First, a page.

23. Oppl S (2016a) Supporting the collaborative construction of a shared understanding about work with a guided conceptual modeling technique. Group Decis Negot. doi: 10.1007/s10726-016-9485-7 Google Scholar
  24. Oppl S (2016b) Articulation of work process models for organizational alignment and informed information system design. Inform Manag 53(5):591–608. doi: 10.1016/j.im.2016.01.004 CrossRefGoogle Scholar
  25. Pinggera J, Zugal S, Weidlich M, Fahland D, Weber B, Mendling J, Reijers HA (2012) Tracing the process of process modeling with modeling phase diagrams. In: Proceedings of business process management workshops 2012, pp 370–382Google Scholar
  26. Pinggera J, Furtner M, Martini M, Sachse P, Reiter K, Zugal S, Weber B (2013) Investigating the process of process modeling with eye movement analysis. Proc Bus Process Manag Workshops 2013:438–450CrossRefGoogle Scholar
  27. Recker JC, Mendling J, Hahn C (2013) How collaborative technology supports cognitive processes in collaborative process modeling: a capabilities-gains-outcome model. Inf Syst 38(8):1031–1045CrossRefGoogle Scholar
  28. Rittgen P (2007) Negotiating models. In: Krogstie J, Opdahl A (eds) Advanced information systems engineering, vol 4495. Springer, Berlin, pp 561–573. doi: 10.1007/978-3-540-72988-4_39 CrossRefGoogle Scholar
  29. Rouwette EAJA, Vennix J, van Mullekom T (2002) Group model building effectiveness: a review of assessment studies. Syst Dyn Rev 18(1):5–45. doi: 10.1002/sdr.229 CrossRefGoogle Scholar
  30. Saaty TL (1990) How to make a decision: the analytic hierarchy process. Eur J Oper Res 48(1):9–26CrossRefGoogle Scholar
  31. Sedrakyan G, Snoeck M, De Weerdt J (2014) Process mining analysis of conceptual modeling behavior of novices–empirical study using JMermaid modeling and experimental logging environment. Comput Hum Behav 41:486–503CrossRefGoogle Scholar
  32. Seeber I, Maier R, Weber B (2012) CoPrA: a process analysis technique to investigate collaboration in groups. Proc HICSS 2012:363–372Google Scholar
  33. Sindre G, Lindland OI, Solvberg A (1994) Understanding quality in conceptual modeling. IEEE Softw 11(2):42–49CrossRefGoogle Scholar
  34. Soffer P, Kaner M, Wand Y (2012) Towards understanding the process of process modeling: theoretical and empirical considerations. Proc Bus Process Manag Workshops 2012:357–369CrossRefGoogle Scholar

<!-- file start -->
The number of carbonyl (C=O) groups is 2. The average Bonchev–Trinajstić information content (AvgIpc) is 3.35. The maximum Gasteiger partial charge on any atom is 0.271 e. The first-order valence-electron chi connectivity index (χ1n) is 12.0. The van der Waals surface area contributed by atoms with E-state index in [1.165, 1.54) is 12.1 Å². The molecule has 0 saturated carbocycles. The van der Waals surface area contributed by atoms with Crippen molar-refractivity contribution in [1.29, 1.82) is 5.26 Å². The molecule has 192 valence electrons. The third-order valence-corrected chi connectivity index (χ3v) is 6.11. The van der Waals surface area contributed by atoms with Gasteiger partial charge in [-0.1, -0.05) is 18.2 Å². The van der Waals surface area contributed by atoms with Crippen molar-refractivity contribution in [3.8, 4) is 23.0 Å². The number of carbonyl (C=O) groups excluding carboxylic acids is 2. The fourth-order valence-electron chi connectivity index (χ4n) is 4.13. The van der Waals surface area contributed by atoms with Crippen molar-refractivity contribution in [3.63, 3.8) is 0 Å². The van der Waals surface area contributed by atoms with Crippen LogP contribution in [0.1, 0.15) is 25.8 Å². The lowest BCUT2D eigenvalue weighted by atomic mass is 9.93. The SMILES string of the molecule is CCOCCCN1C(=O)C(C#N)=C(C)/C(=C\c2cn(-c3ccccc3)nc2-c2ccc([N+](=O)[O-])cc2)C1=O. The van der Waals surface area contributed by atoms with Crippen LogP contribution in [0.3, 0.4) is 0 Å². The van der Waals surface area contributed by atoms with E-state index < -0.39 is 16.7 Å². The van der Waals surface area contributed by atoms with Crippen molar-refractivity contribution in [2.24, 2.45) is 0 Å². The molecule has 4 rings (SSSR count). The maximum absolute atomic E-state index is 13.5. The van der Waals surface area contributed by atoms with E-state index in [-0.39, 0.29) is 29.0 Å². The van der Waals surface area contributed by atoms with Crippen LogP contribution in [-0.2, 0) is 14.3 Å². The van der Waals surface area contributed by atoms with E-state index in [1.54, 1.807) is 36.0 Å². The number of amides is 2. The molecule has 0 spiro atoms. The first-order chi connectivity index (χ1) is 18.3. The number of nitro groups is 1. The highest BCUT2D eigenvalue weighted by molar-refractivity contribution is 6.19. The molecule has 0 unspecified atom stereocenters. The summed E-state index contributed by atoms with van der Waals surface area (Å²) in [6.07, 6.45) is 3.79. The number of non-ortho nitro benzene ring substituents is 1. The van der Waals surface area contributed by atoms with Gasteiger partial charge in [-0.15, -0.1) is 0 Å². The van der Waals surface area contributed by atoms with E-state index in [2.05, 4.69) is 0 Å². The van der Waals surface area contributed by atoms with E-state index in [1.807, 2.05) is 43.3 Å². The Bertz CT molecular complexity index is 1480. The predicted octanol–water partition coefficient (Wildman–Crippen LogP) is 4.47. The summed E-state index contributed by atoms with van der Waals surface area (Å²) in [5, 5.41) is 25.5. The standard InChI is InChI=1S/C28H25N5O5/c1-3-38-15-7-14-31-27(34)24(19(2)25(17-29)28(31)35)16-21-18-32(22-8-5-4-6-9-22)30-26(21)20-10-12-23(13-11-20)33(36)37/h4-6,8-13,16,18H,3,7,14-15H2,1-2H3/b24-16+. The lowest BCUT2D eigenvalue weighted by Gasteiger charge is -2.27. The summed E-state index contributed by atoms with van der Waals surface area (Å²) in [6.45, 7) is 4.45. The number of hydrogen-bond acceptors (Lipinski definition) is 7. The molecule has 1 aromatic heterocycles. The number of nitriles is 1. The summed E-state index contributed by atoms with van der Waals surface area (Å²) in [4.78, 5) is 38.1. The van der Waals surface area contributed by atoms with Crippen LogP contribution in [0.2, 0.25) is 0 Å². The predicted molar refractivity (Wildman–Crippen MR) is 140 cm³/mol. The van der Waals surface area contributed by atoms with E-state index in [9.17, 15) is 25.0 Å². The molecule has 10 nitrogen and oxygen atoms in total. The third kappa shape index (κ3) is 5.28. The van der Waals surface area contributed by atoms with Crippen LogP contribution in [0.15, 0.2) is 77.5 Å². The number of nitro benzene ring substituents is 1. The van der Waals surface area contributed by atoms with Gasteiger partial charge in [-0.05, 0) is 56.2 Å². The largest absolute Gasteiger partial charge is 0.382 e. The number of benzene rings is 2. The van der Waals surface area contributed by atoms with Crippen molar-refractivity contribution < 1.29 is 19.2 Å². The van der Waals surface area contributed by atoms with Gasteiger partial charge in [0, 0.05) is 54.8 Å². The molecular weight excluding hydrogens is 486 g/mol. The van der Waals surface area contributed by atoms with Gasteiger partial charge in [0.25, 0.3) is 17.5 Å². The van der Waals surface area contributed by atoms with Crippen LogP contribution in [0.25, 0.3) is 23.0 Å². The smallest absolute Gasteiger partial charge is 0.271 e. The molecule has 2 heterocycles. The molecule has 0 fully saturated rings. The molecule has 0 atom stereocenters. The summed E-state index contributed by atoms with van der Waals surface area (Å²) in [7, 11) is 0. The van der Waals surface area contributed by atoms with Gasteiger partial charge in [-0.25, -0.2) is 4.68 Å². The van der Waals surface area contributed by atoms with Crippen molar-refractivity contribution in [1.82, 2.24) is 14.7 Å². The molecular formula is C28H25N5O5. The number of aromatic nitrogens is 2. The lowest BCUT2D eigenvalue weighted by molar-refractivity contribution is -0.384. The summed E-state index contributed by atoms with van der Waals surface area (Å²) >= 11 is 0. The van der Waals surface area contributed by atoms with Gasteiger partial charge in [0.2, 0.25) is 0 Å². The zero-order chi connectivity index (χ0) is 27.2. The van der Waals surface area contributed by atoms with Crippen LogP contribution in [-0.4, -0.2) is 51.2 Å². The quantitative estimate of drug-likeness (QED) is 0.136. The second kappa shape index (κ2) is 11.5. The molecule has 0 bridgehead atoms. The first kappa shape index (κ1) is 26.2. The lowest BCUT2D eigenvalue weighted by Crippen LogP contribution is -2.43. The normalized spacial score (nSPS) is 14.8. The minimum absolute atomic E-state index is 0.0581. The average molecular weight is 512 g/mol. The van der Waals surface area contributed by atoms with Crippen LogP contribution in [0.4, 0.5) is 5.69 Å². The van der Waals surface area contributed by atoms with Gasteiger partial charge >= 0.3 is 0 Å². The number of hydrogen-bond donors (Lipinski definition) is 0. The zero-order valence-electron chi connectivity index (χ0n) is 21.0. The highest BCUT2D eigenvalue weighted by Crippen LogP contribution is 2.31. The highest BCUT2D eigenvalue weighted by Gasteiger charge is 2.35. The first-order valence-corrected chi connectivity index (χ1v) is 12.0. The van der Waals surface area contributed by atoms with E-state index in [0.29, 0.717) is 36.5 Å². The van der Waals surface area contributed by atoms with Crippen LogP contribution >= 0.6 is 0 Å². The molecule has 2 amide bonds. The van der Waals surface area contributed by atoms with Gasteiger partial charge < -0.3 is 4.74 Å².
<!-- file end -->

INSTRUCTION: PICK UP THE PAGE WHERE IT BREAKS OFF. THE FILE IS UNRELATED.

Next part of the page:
35. Ssebuggwawo D (2012) Analysis and evaluation of collaborative modeling processes. BOXPress, ‘s-HertogenboschGoogle Scholar
  36. Ssebuggwawo D, Hoppenbrouwers S, Proper HA (2013) Applying AHP for collaborative modeling evaluation. Int J Inf Syst Model Des 4(1):1–24. doi: 10.4018/jismd.2013010101 CrossRefGoogle Scholar
  37. Strauss A (1993) Continual permutations of action. Aldine de Gruyter, New YorkGoogle Scholar
  38. Trickett SB, Trafton JG (2009) A primer on verbal protocol analysis. In: Schmorrow D, Cohn J, Nicholson D (eds) The PSI handbook of virtual environments for training and education, vol 1. Praeger Publishers Westport, CT, USA, pp 332–346Google Scholar
  39. Van Someren MW, Barnard YF, Sandberg JAC (1994) The think aloud method: a practical guide to modelling cognitive processes. Academic Press, CambridgeGoogle Scholar
  40. Vennix J, Akkermans HA, Rouwette EAJA (1996) Group model-building to facilitate organizational change: an exploratory study. Syst Dyn Rev 12(1):39–58CrossRefGoogle Scholar
  41. Weinberger A, Fischer F (2006) A framework to analyze argumentative knowledge construction in computer-supported collaborative learning. Comput Educ 46(1):71–95. doi: 10.1016/j.compedu.2005.04.003 CrossRefGoogle Scholar
  42. Weinberger A, Stegmann K, Fischer F (2007) Knowledge convergence in collaborative learning: concepts and assessment. Learn Instr 17(4):416–426. doi: 10.1016/j.learninstruc.2007.03.007 CrossRefGoogle Scholar
  43. Wilmont I, Hengeveld S, Barendsen E, Hoppenbrouwers S (2013) Cognitive mechanisms of conceptual modelling. In: Wilfred NG, Storey VC, Trujillo JC (eds) Conceptual modeling. Proceedings of ER 2013. Lecture notes in computer science, vol 8217. Springer, pp 74–87Google Scholar
  44. Zagonel AA (2002) Model conceptualization in group model building: a review of the literature exploring the tension between representing reality and negotiating a social order. In: Proceedings of the international conference of the system dynamics societyGoogle Scholar

Copyright information

© The Author(s) 2016

Open AccessThis article is distributed under the terms of the Creative Commons Attribution 4.0 International License (http://creativecommons.org/licenses/by/4.0/), which permits unrestricted use, distribution, and reproduction in any medium, provided you give appropriate credit to the original author(s) and the source, provide a link to the Creative Commons license, and indicate if changes were made.

Authors and Affiliations

  1. 1.Department of Business Information Systems, Communications EngineeringJohannes Kepler University LinzLinzAustria

Personalised recommendations